“I already knew a hovercraft could do what we needed, so I went out and bought my own. I got professionally certified to fly it properly and started using it at work.”
Steve Stafford knows versatility. When he's not patrolling the streets of Lawrence County, Indiana, as a veteran police officer of 23 years, he's lending a hand to the DEA (Drug Enforcement Administration), investigating homicides, and saving lives with the rescue team. You could say Stafford's the kind of guy who likes to get into everything. So it's no surprise he's into hovercraft.
"I read an article in Popular Mechanics magazine about hovercraft when I was a kid that totally fascinated me," says Stafford, "And when our town was hit by serious flooding in 1993, and our rescue team struggled to navigate the water, the hovercraft in that article was the first thing I thought of."
Stafford convinced his department to look into a hovercraft for rescue, and while they liked what it had to offer, they weren't quite ready to take one on. But Steve was.
"I already knew a hovercraft could do what we needed, so I went out and bought my own," he says. "I got professionally certified to fly it properly and started using it at work."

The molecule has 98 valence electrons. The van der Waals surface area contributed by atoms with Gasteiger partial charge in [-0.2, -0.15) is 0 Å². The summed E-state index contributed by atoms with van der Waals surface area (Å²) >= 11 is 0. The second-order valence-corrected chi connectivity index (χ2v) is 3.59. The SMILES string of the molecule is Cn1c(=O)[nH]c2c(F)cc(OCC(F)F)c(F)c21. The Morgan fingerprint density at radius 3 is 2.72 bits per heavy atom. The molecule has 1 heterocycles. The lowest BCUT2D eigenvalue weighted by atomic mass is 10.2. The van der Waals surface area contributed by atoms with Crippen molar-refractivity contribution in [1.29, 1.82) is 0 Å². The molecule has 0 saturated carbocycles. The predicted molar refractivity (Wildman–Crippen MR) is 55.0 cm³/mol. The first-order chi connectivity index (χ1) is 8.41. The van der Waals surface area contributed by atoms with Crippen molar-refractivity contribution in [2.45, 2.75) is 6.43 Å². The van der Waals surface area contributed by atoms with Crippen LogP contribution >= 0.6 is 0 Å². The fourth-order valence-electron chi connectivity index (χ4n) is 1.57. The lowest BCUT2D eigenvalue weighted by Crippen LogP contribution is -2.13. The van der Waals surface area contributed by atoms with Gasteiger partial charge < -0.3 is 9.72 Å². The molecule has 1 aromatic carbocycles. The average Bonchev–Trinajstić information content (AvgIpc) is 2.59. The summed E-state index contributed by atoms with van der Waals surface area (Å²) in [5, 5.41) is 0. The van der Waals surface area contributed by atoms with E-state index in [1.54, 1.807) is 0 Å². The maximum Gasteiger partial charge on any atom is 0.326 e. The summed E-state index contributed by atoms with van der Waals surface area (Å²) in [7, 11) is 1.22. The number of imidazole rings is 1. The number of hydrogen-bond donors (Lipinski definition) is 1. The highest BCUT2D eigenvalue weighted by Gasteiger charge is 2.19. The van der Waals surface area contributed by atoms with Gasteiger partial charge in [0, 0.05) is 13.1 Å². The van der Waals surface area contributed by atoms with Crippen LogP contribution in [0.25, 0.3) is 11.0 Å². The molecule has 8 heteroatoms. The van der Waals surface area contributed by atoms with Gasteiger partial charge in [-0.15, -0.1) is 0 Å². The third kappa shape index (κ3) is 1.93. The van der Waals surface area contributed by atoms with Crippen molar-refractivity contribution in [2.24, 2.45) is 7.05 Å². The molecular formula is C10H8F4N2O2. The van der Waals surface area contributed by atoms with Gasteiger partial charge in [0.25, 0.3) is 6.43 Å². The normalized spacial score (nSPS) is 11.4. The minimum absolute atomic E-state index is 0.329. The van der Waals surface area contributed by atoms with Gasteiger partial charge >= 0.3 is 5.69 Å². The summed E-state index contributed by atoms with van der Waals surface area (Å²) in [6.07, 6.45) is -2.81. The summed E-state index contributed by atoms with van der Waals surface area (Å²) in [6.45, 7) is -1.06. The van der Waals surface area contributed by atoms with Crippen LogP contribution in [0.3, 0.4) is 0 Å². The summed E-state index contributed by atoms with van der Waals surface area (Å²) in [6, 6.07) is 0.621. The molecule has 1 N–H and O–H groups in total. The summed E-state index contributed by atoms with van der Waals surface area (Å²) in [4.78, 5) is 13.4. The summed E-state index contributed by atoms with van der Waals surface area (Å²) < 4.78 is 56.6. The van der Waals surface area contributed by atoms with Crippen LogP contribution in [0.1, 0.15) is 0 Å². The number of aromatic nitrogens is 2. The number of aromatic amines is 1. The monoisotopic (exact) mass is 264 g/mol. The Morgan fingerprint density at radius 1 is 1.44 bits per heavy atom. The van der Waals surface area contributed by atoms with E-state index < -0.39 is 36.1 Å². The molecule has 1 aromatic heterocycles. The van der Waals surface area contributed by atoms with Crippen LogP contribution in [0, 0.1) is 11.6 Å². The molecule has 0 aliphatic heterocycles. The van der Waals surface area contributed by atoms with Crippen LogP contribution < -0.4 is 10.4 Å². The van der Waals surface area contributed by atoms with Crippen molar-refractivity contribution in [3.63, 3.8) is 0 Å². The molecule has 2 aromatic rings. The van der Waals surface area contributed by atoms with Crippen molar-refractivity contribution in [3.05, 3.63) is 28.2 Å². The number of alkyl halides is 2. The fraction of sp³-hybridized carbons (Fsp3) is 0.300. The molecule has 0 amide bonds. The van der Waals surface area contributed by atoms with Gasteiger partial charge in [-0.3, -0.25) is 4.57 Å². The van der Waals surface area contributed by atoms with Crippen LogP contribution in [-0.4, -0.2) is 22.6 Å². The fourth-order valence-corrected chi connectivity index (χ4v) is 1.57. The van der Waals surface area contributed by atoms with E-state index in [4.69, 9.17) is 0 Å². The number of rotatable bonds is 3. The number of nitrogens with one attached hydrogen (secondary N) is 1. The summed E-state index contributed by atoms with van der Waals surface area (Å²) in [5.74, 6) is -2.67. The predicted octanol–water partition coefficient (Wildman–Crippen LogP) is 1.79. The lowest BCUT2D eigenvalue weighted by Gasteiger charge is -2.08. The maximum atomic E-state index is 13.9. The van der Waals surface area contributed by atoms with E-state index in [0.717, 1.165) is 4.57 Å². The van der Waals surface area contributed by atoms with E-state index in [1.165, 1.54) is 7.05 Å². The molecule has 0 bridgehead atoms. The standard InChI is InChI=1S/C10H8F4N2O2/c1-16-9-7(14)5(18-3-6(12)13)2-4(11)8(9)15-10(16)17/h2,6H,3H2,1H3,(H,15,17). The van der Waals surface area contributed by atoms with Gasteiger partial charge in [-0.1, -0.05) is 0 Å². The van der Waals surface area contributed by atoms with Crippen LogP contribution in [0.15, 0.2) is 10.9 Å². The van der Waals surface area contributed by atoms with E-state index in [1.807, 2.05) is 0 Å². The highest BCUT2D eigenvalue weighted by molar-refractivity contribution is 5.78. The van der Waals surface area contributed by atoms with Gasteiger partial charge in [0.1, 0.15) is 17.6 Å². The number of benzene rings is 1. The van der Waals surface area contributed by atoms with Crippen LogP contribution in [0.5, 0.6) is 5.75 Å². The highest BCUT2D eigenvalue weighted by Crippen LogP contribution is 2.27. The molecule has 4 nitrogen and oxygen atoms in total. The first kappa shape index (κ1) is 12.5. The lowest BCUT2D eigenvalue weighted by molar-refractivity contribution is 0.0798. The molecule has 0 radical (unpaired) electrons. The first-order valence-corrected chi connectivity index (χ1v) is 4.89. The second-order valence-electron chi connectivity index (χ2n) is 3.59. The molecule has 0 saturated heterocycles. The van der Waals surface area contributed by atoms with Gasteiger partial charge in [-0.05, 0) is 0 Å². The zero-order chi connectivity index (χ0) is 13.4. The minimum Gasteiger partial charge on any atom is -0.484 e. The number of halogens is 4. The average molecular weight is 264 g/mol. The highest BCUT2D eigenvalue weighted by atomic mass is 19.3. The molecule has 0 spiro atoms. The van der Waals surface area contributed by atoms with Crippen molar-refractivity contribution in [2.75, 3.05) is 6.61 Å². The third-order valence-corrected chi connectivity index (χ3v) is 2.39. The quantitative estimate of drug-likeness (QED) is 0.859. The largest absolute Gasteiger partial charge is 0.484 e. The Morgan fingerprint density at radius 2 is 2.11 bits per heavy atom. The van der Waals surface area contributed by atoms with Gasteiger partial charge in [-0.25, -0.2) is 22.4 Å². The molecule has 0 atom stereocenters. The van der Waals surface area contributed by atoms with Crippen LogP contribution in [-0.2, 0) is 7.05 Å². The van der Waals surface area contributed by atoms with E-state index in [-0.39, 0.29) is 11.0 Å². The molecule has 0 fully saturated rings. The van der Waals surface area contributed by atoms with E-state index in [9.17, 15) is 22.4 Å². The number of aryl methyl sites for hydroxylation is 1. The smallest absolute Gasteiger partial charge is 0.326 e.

The maneuverability advantages of Stafford's hovercraft in treacherous water and hard to reach places took his rescue team's capabilities to new levels. And his department was quick to recognize it. Years later, when Stafford decided to sell his hovercraft to make room for his growing family, the department was eager to buy it.
Today, Stafford's kids are a little older, and he's not getting any younger. So when his rescue team decided to upgrade to a newer model hovercraft, he bought back his old baby.
"I love hovercraft too much not to have my own," he says. "I'm always looking for new ways to challenge myself as a pilot and get better at what I love to do."